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CBA Award of Merit Winner Fay Matsukage

A Trailblazing Leader in Focus

November 2023

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Please join us in recognizing Fay Matsukage as recipient of the CBA’s highest honor, the Award of Merit. Matsukage is an experienced corporate and securities law attorney who has dedicated her life and career to furthering gender and racial equality. A true pioneer, she helped found the Asian Pacific American Bar Association of Colorado (APABA Colorado) and its charitable and educational arm, the Colorado Asian Pacific American Bar Foundation.

Matsukage explains that before APABA Colorado was created, there wasn’t much visibility or support for the Asian Pacific community in the Denver area. “Denver was not a very welcoming place in those days,” she says, recalling her law school days at the University of Denver Sturm College of Law. She was one of only three students of Asian descent in the law school at that time. “I remember trying to get lunch at the café in the Denver Art Museum for a special occasion and never getting served. I also remember getting hassled when I tried shopping for an interview outfit at a nice women’s clothing store.”

She continues, “I was greatly impacted by my early days in Colorado when persons of Asian descent were few and far between. It was such a stark contrast to growing up in Hawaii. I didn’t believe and still don’t believe that people should be judged based on appearance. I helped to establish this organization to give members of the Asian Pacific American community a place where they could belong, support each other, and have a voice.”

Since she began her career, Matsukage has seen the Denver community slowly become more diverse over time. “While there are many more Asian attorneys in the Denver area now, there are still preconceived notions and biases to be overcome,” she says. “In some ways social media has caused more polarization and resulted in people putting labels on others, rather than having them take the time to really know the individual person. Organizations like APABA Colorado remain as important as they ever were, with much the same mission.”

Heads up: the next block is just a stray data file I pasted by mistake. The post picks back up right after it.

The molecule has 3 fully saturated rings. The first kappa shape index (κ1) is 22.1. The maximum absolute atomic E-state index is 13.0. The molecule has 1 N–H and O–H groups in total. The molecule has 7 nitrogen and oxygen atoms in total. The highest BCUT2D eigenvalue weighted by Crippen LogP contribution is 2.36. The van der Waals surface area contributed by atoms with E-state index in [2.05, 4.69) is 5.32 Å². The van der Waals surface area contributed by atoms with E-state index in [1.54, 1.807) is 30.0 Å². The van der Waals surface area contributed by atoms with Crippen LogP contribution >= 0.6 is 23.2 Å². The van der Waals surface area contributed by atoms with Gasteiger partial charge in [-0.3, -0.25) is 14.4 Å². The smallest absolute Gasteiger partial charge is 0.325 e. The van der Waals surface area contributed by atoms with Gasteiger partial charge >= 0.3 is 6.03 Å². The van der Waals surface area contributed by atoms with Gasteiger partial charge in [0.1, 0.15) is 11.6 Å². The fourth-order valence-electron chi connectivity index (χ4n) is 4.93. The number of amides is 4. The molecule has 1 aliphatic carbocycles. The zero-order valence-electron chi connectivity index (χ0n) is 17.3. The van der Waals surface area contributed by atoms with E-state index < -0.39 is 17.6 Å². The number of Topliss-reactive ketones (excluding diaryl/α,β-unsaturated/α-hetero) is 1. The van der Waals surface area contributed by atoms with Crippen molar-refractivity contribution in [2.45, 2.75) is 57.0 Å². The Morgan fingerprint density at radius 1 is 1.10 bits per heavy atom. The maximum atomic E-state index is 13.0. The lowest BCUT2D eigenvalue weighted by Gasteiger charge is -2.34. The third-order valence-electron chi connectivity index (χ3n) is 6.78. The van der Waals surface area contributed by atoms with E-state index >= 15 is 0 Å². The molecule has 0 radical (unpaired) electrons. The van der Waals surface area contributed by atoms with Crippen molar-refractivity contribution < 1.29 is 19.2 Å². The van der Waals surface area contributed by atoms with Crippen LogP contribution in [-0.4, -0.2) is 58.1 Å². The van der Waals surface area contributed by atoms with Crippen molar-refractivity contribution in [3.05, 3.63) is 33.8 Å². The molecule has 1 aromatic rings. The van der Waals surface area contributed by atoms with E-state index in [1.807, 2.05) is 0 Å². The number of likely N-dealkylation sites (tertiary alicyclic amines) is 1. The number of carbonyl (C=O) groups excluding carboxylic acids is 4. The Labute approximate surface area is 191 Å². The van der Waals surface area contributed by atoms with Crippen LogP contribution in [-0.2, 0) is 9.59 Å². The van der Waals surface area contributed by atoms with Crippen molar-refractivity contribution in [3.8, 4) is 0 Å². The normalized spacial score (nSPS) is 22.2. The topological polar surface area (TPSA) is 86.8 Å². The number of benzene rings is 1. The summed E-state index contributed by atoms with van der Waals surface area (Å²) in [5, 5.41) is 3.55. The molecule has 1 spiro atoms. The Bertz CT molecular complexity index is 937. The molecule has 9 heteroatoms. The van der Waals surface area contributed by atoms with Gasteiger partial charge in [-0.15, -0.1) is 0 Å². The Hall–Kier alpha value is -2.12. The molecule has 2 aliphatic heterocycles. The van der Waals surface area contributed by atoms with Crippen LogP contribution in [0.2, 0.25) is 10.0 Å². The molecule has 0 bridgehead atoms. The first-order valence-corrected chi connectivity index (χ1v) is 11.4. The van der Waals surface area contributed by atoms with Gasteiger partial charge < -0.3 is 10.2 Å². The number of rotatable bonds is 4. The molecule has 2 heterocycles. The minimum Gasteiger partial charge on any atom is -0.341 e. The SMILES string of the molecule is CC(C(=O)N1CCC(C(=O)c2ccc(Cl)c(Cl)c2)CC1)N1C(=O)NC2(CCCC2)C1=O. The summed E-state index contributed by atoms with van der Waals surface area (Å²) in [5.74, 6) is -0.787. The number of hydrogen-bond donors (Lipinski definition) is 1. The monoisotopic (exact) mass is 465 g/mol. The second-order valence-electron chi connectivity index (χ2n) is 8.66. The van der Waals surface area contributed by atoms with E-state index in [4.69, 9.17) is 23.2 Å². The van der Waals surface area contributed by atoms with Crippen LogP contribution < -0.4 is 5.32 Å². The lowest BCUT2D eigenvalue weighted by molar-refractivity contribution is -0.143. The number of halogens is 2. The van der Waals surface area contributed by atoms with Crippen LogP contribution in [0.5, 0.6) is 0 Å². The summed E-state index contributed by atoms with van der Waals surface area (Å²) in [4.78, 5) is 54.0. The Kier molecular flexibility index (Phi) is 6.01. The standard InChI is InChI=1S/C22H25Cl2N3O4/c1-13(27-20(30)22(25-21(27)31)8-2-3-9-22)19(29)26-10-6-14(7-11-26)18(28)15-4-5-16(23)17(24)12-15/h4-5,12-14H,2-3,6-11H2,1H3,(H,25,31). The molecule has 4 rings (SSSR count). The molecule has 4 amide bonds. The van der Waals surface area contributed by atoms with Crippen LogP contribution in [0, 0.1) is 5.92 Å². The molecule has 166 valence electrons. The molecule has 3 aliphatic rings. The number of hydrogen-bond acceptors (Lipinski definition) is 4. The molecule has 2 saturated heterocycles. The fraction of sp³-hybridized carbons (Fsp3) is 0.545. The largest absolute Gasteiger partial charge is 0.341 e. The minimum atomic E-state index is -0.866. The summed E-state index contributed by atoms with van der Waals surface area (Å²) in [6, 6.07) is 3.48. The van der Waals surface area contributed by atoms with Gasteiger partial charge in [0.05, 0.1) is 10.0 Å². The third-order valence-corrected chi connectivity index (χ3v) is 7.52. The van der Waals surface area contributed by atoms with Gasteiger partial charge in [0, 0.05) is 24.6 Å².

Matsukage left law school unsure of exactly what area of the law she wanted to pursue. Her father, who graduated from the University of Chicago in 1955 with MBA and JD degrees, had talked to her about going to law school starting from fourth grade. “For me, going to law school wasn’t a dream—it was an expectation.” But it was in her first year of practice that she started to gravitate to the kind of transactional work she is known for today. “While I went to a liberal arts college, I emphasized business classes—accounting, marketing, and so on—so the transactional work fit in nicely with that background.”

“At one point, I thought about getting a master’s in accounting or taxation, but that would have been in addition to a law degree,” she says.

“I had originally planned to return to Hawaii after a couple years of practice. But in my second year of practice, I got to work in the area of securities and loved it. I found out that no one in Hawaii practiced in that area. Securities work was referred out to firms in California. So I ended up staying in Colorado.”

And staying in Colorado meant that soon enough she became a member of the Colorado Bar Association. “Back in 1980, luckily everyone in the law firm was a member, so I joined. Later, I became active in the Minorities in the Profession Committee and loved working with the other members on that committee.”

Matsukage says that some of her earliest cases made a great impact on her understanding of the nature of her work and her approach to it. “The few litigation matters I worked on during my first year taught me that litigation is costly and does not necessarily lead to satisfactory results. I made it my goal to structure transactions so that the parties would never have to resort to litigation.”

“And,” she adds, “because my father was in business, I knew that attorneys and legal services were just another expense line item on the profit and loss statement to most businesses. I wanted to be a line item that brought value to a business.”